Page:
Latest News


Predicting the state of single cells from images and videos: RIKEN develops robot with deep learning capabilities


A joint research group led by Visiting Researcher Jianshi Jin and Team Leader Katsuyuki Shiroguchi at the Laboratory for Prediction of Cell Systems Dynamics, RIKEN Center for Biosystems Dynamics Research, has succeeded in developing a fundamental technology for predicting cell phenotypes and gene expression states determined previously through comprehensive measurement using images and videos of single cells.

The automated live imaging and cell-picking system (ALPS) that was successfully developed by the team.
Provided by the RIKEN Center for Biosystems Dynamics Research

Shiroguchi said, "People can guess whether someone is well by looking at their complexion. We thought that if we could do this with cells, it would allow for non-invasive estimation of the internal state of cells from images."

To achieve this, the group developed an automated live imaging and cell-picking system, ALPS, which can automatically perform repeated single-cell fractionation and microscopic observations. ALPS automatically detects and picks individual cells regardless of their position on the stage. As a result, it can fractionate and isolate 96 cells in around 16 minutes.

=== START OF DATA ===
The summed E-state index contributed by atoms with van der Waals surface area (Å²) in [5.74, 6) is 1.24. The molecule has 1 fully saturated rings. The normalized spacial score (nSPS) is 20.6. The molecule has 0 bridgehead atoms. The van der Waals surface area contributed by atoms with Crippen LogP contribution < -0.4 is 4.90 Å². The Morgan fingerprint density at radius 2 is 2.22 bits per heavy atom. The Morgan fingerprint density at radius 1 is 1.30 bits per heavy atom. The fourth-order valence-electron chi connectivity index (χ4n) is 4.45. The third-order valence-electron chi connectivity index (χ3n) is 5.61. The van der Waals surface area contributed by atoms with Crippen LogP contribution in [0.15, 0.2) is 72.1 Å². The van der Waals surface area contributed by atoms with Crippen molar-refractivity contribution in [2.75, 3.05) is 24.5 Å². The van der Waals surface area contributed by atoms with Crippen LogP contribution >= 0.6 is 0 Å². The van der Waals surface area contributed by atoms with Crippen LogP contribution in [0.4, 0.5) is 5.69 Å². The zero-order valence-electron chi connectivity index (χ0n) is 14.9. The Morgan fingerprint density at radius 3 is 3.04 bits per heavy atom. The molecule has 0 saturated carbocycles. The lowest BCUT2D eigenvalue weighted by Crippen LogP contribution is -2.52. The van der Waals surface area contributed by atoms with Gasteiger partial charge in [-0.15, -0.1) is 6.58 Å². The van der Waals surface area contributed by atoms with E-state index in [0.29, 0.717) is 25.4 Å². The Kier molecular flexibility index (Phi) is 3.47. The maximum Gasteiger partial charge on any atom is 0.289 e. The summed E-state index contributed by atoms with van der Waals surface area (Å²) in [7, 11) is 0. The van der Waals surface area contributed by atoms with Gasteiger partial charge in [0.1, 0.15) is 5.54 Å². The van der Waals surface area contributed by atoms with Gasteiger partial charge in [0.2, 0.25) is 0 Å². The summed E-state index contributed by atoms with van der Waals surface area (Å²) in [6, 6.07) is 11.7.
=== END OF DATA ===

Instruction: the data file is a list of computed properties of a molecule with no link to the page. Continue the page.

A demonstration experiment using a population of cells from the blood circulatory system showed that it was possible to perform a data-driven determination of the gene expression of more than 1000 cells observed and isolated by ALPS using a next-generation sequencer (single-cell RNA sequencing method). This relationship between the cell imagery and gene expression states was extracted using AI analysis (deep learning), and the system successfully estimated the type and state of cells from the images and videos.

Shiroguchi said, "I believe that information science will develop to enable predictions of difficult-to-measure areas. Therefore, we want to develop methods to obtain data containing advanced information that will enable us to make these predictions. We want to improve the quality of the acquired images while expanding targets to include adhered cells, etc., enabling the state of various cells to be estimated with high precision. We would also like to integrate predictive technologies, such as the likelihood of a cell becoming sick or being infected with a virus, using comprehensive measurements to identify a cell's internal state."

Journal Information
Publication: Proceedings of the National Academy of Sciences of the United States of America
Title: Robotic data acquisition with deep learning enables cell image-based prediction of transcriptomic phenotypes
DOI: 10.1073/pnas.2210283120

This article has been translated by JST with permission from The Science News Ltd. ( Unauthorized reproduction of the article and photographs is prohibited.

Back to Latest News

Latest News

Recent Updates

Most Viewed